Detect Fraudulent Activities Perpetrated by Employees, Partners and Contractors
An organization’s employees, contractors and partners, especially those with access to sensitive systems and data, pose a serious risk of fraud. Insider Fraud includes not just financial theft, but also the theft of intellectual property (IP), including customer data.
Insider Fraud can be more difficult to detect than other types of fraud because the individuals perpetrating the crime usually have authorized access. These tend to be low-tech incidents that don’t require technical knowledge of systems.
An analysis by the American Bankers Association concluded that 65% to 70% of fraud dollar losses in banks are associated with insider fraud.
Instead insider fraud is generally committed using systems and processes that employees have authorized access to as part of their day-to-day jobs. They can also involve employees working together to defraud the company, like an accounts payable clerk issuing a bogus expense reimbursement to a friend in another department. Given this, it is extremely challenging to identify insider fraud behavior.
Gurucul Fraud Analytics prevents insider fraud by establishing baselines of user behaviors on various data elements such as identity profile data, system entitlements and activities performed by users. It looks at all aspects of a specific user identity, such as his network and application permissions, when and where he normally performs his work activities, which devices he commonly uses, and so on.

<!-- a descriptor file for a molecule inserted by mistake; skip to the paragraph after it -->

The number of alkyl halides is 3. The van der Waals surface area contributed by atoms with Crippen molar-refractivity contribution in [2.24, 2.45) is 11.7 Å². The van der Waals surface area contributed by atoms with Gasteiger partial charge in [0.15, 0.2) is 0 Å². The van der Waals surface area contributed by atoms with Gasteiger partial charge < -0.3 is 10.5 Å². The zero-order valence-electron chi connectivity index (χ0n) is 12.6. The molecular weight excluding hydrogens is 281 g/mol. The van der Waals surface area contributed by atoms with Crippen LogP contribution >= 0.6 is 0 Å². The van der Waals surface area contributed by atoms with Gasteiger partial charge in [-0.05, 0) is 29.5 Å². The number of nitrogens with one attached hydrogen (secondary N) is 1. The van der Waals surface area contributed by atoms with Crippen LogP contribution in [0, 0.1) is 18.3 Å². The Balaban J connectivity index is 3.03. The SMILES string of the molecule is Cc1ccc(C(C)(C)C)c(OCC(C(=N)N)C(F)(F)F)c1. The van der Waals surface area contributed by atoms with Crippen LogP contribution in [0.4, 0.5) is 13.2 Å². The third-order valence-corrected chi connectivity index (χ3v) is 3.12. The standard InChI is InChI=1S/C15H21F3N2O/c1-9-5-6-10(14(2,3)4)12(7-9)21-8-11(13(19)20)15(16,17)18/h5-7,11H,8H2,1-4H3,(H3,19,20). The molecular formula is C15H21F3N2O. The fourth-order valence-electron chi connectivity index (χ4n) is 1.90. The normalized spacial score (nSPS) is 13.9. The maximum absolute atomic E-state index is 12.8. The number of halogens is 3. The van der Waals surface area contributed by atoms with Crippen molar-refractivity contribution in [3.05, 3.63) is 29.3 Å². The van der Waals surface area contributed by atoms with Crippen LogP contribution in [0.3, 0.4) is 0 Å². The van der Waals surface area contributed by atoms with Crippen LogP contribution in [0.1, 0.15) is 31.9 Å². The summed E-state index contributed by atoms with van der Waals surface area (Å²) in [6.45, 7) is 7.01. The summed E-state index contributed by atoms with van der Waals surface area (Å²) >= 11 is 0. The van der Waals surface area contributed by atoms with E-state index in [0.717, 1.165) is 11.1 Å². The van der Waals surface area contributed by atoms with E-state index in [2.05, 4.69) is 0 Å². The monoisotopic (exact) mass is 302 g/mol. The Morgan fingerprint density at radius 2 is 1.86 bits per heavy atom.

To detect insider fraud, Gurucul Fraud Analytics looks at activities from disparate data sources including:
- HR events
- Physical badge access
- Security alerts from EPP/DLP solutions
- Document repositories
- Sensitive data access
- Internet activities
- Core banking systems transactions
Once the baselines of normal activities are established, Gurucul Fraud Analytics compares new activities to the “normal” ones to identify anomalies indicative of fraudulent behavior. High-risk activities that deviate from the baseline such as suspicious loan application submissions or approvals, transaction overwrites, emails to competitor domains or self-personal emails, or unusual physical access to sensitive areas trigger an alert that can drive an automated response workflow to mitigate the threat in real time. For example, it could involve putting a hold on a funds transfer until the alert can be properly investigated.